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Saturday, 15 January, 2000, 20:36 GMT
Mourners remember Racak dead

mourners Thousands gathered to mourn the Racak victims

Thousands of Kosovo Albanians have gathered to mark the first anniversary of a massacre of 45 men, women and children at Racak.

The war in Kosovo
Their bodies were found in the hills above the village last January. Many had been shot at close range - their faces were bloodied and disfigured.

The massacre strengthened Western resolve against Yugoslav President Slobodan Milosevic, despite official denials that Serbian forces had been behind the killings.

The mourners gathered at a snow-covered graveyard on the edge of Racak on Saturday, heaping flowers on the graves.

File picture of massacre Many of the victims were shot at close range

Hashim Thaci, the former leader of the Kosovo Liberation Army, said: "We have come to Racak, where all the world has seen what happened, where all the world first became convinced that Serbia had no intention of stopping its killings."

Veton Surroi, an independent Kosovo Albanian politician, said the killings had brought the 11-week Nato bombing campaign a step closer.

"[Racak] galvanised the pain we had been feeling at the time with an understanding of the international community that the only way to stop Milosevic was to show teeth."

Empty grave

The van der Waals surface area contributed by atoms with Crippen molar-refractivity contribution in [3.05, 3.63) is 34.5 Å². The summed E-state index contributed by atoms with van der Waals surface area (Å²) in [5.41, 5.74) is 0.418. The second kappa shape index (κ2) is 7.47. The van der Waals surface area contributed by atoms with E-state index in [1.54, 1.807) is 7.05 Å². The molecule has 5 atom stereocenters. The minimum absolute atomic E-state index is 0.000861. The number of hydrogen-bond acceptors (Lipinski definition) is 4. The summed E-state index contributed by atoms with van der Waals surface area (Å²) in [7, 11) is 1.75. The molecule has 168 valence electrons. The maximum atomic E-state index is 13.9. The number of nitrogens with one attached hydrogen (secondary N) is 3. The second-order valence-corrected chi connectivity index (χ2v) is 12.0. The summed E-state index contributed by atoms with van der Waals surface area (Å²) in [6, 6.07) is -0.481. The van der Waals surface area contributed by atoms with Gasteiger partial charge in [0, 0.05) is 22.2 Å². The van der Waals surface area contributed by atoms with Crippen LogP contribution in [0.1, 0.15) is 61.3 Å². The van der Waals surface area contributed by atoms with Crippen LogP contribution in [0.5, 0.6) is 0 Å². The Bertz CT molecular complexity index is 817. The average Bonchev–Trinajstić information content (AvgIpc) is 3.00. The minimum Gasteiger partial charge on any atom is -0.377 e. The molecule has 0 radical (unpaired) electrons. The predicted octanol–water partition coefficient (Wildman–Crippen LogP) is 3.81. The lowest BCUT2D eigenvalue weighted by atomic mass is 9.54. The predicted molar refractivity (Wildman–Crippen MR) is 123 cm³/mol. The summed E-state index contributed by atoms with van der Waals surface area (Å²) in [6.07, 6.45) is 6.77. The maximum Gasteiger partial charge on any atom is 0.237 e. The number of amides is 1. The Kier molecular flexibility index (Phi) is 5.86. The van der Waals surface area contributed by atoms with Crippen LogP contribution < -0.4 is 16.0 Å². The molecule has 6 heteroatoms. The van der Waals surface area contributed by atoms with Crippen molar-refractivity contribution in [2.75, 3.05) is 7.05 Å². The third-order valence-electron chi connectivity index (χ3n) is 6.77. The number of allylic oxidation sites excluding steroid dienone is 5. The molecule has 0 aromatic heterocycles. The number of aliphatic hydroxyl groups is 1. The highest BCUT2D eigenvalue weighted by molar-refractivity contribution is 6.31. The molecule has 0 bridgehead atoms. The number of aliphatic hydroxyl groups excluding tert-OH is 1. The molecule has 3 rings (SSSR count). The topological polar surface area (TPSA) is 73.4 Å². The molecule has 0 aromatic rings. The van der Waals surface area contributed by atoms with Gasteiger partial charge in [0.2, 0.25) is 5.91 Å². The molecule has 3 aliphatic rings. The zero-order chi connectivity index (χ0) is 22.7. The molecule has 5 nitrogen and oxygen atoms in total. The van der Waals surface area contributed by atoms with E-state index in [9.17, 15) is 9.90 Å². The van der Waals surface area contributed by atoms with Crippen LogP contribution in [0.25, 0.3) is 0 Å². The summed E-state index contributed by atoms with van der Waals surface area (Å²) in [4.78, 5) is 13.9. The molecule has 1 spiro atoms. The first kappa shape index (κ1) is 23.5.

One grave lay empty for Sahide Metushi, whose body has not been recovered.

The blood of the people killed here, including my mother, brought freedom for Kosovo
Murat Metushi

Her son, Murat Metushi, said a witness had told him she had initially been wounded.

"But when a policeman saw that she was still alive, he simply executed her. They put her body in a plastic bag," he said.

"If we can find her body, it will be much easier for us. The blood of the people killed here, including my mother, brought freedom for Kosovo. But an empty grave is very painful."

The anniversary of the massacre comes as a team of Finnish forensic scientists nears the completion of a report on what happened. An inquiry published last March was inconclusive.

Ethnic clashes

Elsewhere in Kosovo, an explosion partially destroyed a Serbian Orthodox church in eastern Kosovo.

Emine Beqa Emine Beqa weeps for her two children and her husband

The blast in the predominantly ethnic Albanian village of Cernica also damaged houses owned by Serbs.

In a separate incident, international peace forces intervened between Serb and ethnic Albanian crowds in the north-western town of Mitrovica.

A K-For spokesman said two ethnic Albanians sustained head injuries.

The incidents reflecting the continued tensions between the ethnic groups more than six months after the arrival of Nato-led peacekeepers.

Mr Thaci urged Kosovo Albanians to build a tolerant democracy to serve as an example across the Balkans.

"We can't allow what Serbia did in Kosovo to happen here again."

  • A K-For spokesman has said a United States soldier serving with the international peacekeepers in Kosovo has been arrested in connection with the death of a young woman believed to be an ethnic Albanian.

    The woman's body was found by an American army patrol on Thursday near the south-eastern town of Vitina.

    A United Nations official, speaking on condition of anonymity, said the woman had been raped before being killed.

    Correspondents say this is the first such incident since the Nato-led peacekeepers entered the province last June.

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    See also:
    19 Jan 99 |  Europe
    Massacre in Kosovo
    12 Feb 99 |  Europe
    Thousands bury Racak dead
    18 Mar 99 |  Europe
    Racak killings 'crime against humanity'
    20 Jan 99 |  World
    Scenes from hell

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